Preparing for the Sevens Season

Posted by SCRRS Website Committee on June 6th, 2012

Sevens is a tough game to referee and that just because there are fewer people on the pitch does not mean that there is less going on. If people are gearing up to referee some of the better games, they need to adhere to these basic tenets:

  1. Fitness – the ability to sprint up and down the pitch again and again (speed and stamina). There is NO walking in Sevens.
  2. Law knowledge – must possess a clear understanding of the Laws of the Game (including Seven-a-Side variations)

Let’s look at two main categories for Sevens referees:

Beginners and relatively new Sevens Referees

The two fundamentals to begin with are running lines and positioning.

  1. Running lines
    • Sevens referees should run up and down the pitch parallel to the touchlines (usually, but not always between the 15-meter lines).
    • The Sevens referee must keep up with play and the ball to detect forward passes, which in Sevens usually results in a try.
    • Taking angles or looping around will waste time and energy, so straight up and down the pitch. Then when the ball/breakdown moves to the outside, the referee should slide over to police the breakdown.If you could plot the path of a referee over the course of a Sevens game, it would all be at right angles to the touchline and the dead ball line.
  2. Positioning at the breakdown
    • Must be at the breakdown and be in a position to SEE THE BALL.
    • Often times new referees will assume the ball takes care of itself, and automatically take the ”inside” position (towards the open or widest side of the field). If they are not hustling to the breakdown, they will not catch the first or even second infraction, and if they do not detect and see the ball right away, it gets even worse.

More experienced Sevens referees

Focus on your fundamentals (running lines and positioning at the breakdown):

  1. Find the ball at the tackle
    • decide within 2-3 seconds whether to (1) play on, (2) penalize, or (3) scrum up, ball is tied up legally.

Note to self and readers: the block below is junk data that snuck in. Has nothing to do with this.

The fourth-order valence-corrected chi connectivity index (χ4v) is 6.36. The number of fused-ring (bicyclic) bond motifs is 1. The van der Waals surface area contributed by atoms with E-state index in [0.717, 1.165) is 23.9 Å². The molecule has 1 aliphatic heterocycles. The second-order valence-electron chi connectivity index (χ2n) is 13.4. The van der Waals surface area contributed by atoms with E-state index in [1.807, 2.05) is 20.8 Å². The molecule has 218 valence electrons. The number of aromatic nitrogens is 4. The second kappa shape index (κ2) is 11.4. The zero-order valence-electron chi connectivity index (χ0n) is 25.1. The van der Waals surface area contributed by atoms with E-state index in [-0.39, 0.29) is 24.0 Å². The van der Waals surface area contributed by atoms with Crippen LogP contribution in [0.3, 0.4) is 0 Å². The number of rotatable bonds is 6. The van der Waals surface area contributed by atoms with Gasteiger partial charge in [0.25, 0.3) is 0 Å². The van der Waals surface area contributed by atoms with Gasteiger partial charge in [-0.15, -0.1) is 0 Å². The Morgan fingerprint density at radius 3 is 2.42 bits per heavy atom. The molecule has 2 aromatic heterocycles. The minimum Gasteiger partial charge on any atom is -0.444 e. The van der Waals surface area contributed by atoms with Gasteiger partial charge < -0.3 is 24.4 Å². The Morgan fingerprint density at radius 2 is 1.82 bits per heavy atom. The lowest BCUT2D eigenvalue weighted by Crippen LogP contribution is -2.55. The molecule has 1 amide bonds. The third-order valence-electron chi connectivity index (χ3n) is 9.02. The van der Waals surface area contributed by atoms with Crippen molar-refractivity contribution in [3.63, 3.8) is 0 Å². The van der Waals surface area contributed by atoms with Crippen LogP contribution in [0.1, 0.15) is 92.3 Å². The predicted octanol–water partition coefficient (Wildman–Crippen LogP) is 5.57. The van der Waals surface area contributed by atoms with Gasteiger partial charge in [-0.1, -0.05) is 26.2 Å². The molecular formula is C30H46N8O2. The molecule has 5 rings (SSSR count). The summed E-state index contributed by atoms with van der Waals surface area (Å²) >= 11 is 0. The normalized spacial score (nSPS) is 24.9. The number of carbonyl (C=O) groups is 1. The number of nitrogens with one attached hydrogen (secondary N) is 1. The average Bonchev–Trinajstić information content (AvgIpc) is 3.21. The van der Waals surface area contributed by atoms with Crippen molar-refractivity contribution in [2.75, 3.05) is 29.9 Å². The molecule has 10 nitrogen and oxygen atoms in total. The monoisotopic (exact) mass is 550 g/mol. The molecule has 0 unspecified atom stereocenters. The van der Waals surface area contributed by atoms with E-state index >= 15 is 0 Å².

• Then when the referee is happy good clean ball has been secured, slide out and start scanning for off-sides (ball, inside (fringe), and outside (back line)
  2. Work on managing the game by getting compliance without blowing the whistle.
    • By getting to the breakdown quickly, using voice, etc. the referee should be maintaining standards and keeping the penalty count low.

There is a lot more to do, but these are the basics that everybody should be working on.

Don’t Forget:

Summer Sevens can put extra pressure on your body in the hot sun all day. It’s always good to have the following items added to your gear check-list:

  • Sunscreen
  • Water
  • Energy Bar

Stay healthy!

Referees Recruiting Referees

Sevens tournaments are excellent opportunities to recruit referees for SCRRS. All current SCRRS referees should be looking for talented rugby players and invite them to attend an upcoming Level 1 Referee Course. USA Rugby is growing rapidly and with the Olympics just around the corner there will be greater need for Sevens Referees than ever before.

Reading Material:

The Psychological Qualities of a Good Referee
The Psychological Qualities of a Good Referee
Qualities_of_a_Referee.pdf
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Previous Articles Online:

Please note: Some of the articles are no longer available due to discontinued external websites. We’ll try to get the original articles posted fully on SCRRS.net shortly.

Thanks for the great photos Frank!

 

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